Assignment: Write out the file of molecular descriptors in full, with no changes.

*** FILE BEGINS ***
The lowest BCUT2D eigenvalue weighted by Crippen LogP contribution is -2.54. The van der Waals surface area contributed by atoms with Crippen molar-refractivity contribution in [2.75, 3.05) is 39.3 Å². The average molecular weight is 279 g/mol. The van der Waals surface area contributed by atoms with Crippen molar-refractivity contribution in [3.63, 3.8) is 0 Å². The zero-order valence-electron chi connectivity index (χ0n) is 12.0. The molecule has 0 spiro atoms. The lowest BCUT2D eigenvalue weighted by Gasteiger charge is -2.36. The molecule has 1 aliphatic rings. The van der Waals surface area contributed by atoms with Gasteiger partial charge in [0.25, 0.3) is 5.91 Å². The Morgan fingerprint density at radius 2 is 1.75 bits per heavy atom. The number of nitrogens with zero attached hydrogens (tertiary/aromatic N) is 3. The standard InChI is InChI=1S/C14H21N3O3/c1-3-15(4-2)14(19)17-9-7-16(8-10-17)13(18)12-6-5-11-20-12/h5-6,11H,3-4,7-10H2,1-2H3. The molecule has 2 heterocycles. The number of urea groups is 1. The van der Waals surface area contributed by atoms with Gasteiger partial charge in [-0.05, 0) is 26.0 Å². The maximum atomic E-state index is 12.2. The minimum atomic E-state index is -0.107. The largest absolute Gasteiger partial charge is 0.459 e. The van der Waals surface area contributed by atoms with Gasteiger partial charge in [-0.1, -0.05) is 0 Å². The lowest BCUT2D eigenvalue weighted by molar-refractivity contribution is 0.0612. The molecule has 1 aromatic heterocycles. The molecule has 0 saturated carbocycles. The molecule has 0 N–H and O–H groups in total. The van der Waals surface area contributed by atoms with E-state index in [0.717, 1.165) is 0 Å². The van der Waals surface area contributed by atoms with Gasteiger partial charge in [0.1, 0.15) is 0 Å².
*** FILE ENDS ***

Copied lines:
The lowest BCUT2D eigenvalue weighted by Crippen LogP contribution is -2.54. The van der Waals surface area contributed by atoms with Crippen molar-refractivity contribution in [2.75, 3.05) is 39.3 Å². The average molecular weight is 279 g/mol. The van der Waals surface area contributed by atoms with Crippen molar-refractivity contribution in [3.63, 3.8) is 0 Å². The zero-order valence-electron chi connectivity index (χ0n) is 12.0. The molecule has 0 spiro atoms. The lowest BCUT2D eigenvalue weighted by Gasteiger charge is -2.36. The molecule has 1 aliphatic rings. The van der Waals surface area contributed by atoms with Gasteiger partial charge in [0.25, 0.3) is 5.91 Å². The Morgan fingerprint density at radius 2 is 1.75 bits per heavy atom. The number of nitrogens with zero attached hydrogens (tertiary/aromatic N) is 3. The standard InChI is InChI=1S/C14H21N3O3/c1-3-15(4-2)14(19)17-9-7-16(8-10-17)13(18)12-6-5-11-20-12/h5-6,11H,3-4,7-10H2,1-2H3. The molecule has 2 heterocycles. The number of urea groups is 1. The van der Waals surface area contributed by atoms with Gasteiger partial charge in [-0.05, 0) is 26.0 Å². The maximum atomic E-state index is 12.2. The minimum atomic E-state index is -0.107. The largest absolute Gasteiger partial charge is 0.459 e. The van der Waals surface area contributed by atoms with Gasteiger partial charge in [-0.1, -0.05) is 0 Å². The lowest BCUT2D eigenvalue weighted by molar-refractivity contribution is 0.0612. The molecule has 1 aromatic heterocycles. The molecule has 0 saturated carbocycles. The molecule has 0 N–H and O–H groups in total. The van der Waals surface area contributed by atoms with E-state index in [0.717, 1.165) is 0 Å². The van der Waals surface area contributed by atoms with Gasteiger partial charge in [0.1, 0.15) is 0 Å².